640x480 with 16 Colors Displayable out of 256,000

 SuperVGA Resolution:  640x480 with 256 Displayable Colors out of 256,000
                       800x600 with 16 Colors out of 256,000

 Faults with System:  None whatsoever.  A Superb system, with a decent
                      amount of expansion slots.

 System #2:             - Macintosh IIsi w/NuBus Adapter Board -

 Total Cost of System:  $4880.00

     This Macintosh  uses a  20 MHZ 68030, Two Megabytes of RAM onboard, an
 internal 40 Meg Hard Drive, 1.44 Meg High Density Disk Drive, an AppleTalk
 Networking port,  and a  built-in Video  Adapter chip.   It  uses the SWIM
 (Sander-Woz Integrated Machine) Disk Controller chip  to allow  the Mac to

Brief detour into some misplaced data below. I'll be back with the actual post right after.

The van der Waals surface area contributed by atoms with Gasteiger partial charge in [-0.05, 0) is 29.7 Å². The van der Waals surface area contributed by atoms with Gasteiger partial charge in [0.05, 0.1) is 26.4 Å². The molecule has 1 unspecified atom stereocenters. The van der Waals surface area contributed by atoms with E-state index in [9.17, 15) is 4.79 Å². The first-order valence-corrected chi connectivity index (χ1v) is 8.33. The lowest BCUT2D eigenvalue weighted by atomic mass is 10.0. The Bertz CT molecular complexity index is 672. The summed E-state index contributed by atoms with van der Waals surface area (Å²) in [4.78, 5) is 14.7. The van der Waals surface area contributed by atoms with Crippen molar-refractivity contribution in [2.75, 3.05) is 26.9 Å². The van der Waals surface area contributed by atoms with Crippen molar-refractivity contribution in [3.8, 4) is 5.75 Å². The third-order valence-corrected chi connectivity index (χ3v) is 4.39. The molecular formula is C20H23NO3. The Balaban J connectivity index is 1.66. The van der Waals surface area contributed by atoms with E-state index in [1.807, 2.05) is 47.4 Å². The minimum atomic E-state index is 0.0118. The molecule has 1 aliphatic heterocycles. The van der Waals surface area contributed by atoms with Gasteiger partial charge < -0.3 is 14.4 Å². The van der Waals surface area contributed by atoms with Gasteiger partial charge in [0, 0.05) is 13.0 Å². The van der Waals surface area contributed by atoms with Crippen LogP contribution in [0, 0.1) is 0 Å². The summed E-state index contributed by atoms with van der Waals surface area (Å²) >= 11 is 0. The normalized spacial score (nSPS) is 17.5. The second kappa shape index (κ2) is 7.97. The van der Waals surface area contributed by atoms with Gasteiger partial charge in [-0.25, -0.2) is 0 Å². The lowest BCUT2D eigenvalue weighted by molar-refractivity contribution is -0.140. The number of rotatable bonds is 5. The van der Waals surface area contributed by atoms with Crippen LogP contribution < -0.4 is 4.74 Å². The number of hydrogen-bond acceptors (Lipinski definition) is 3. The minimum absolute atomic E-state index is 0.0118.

read/write to  MS-DOS and  OS/2 formatted disks.  Added to this is a NuBus
 Adapter Board that gives  the Mac  IIsi one  NuBus Expansion  Slot, and an
 Apple 12-inch RGB display.

                   So with this system you would have:

       Macintosh IIsi w/2 Megs of RAM and Keyboard (Cost: $4030.00)
       Apple 12-inch RGB Monitor                   (Cost: $ 600.00)
       NuBUs Adapter Board                         (Cost: $ 250.00)

 Macintosh II Resolution:  640x400 with 256 Colors out of 16 Million

 Faults with System:  - No Floating Point Math Chip, for spreadsheet
                      - Only One Expansion Slot.

 System #3:            - Atari TT030/2 with 33 MHZ 68030 Chip -

 Total Cost of System: $3550.00

     This is  an Atari  TT030/2 with  a 33  MHZ 68030  chip, 2  Megs of RAM
 onboard, an internal 50 Meg Hard  Drive,  a  720K  Floppy  Disk  Drive, an
 AppleTalk Port,  and 1  VME Expansion Slot as Standard.  An Atari PPC-1246
 Multisync Monitor has been added.

 So with this system you would have: